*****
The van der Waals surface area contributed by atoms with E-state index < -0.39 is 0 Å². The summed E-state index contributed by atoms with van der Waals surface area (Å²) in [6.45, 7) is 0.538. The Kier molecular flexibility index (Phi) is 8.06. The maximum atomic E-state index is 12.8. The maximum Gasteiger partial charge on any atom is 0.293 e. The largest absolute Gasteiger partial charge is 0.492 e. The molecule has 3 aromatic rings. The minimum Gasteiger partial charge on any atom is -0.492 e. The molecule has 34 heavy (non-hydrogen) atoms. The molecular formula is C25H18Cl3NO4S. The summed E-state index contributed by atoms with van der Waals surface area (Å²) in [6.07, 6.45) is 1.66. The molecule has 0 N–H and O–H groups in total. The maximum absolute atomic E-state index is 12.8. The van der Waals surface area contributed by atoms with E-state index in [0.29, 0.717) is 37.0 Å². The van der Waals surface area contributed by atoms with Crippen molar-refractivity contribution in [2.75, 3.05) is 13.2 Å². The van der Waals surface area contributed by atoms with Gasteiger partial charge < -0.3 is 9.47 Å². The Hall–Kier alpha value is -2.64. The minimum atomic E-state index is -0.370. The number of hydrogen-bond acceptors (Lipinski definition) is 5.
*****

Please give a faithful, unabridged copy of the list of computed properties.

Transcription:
The van der Waals surface area contributed by atoms with E-state index < -0.39 is 0 Å². The summed E-state index contributed by atoms with van der Waals surface area (Å²) in [6.45, 7) is 0.538. The Kier molecular flexibility index (Phi) is 8.06. The maximum atomic E-state index is 12.8. The maximum Gasteiger partial charge on any atom is 0.293 e. The largest absolute Gasteiger partial charge is 0.492 e. The molecule has 3 aromatic rings. The minimum Gasteiger partial charge on any atom is -0.492 e. The molecule has 34 heavy (non-hydrogen) atoms. The molecular formula is C25H18Cl3NO4S. The summed E-state index contributed by atoms with van der Waals surface area (Å²) in [6.07, 6.45) is 1.66. The molecule has 0 N–H and O–H groups in total. The maximum absolute atomic E-state index is 12.8. The van der Waals surface area contributed by atoms with E-state index in [0.29, 0.717) is 37.0 Å². The van der Waals surface area contributed by atoms with Crippen molar-refractivity contribution in [2.75, 3.05) is 13.2 Å². The van der Waals surface area contributed by atoms with Gasteiger partial charge < -0.3 is 9.47 Å². The Hall–Kier alpha value is -2.64. The minimum atomic E-state index is -0.370. The number of hydrogen-bond acceptors (Lipinski definition) is 5.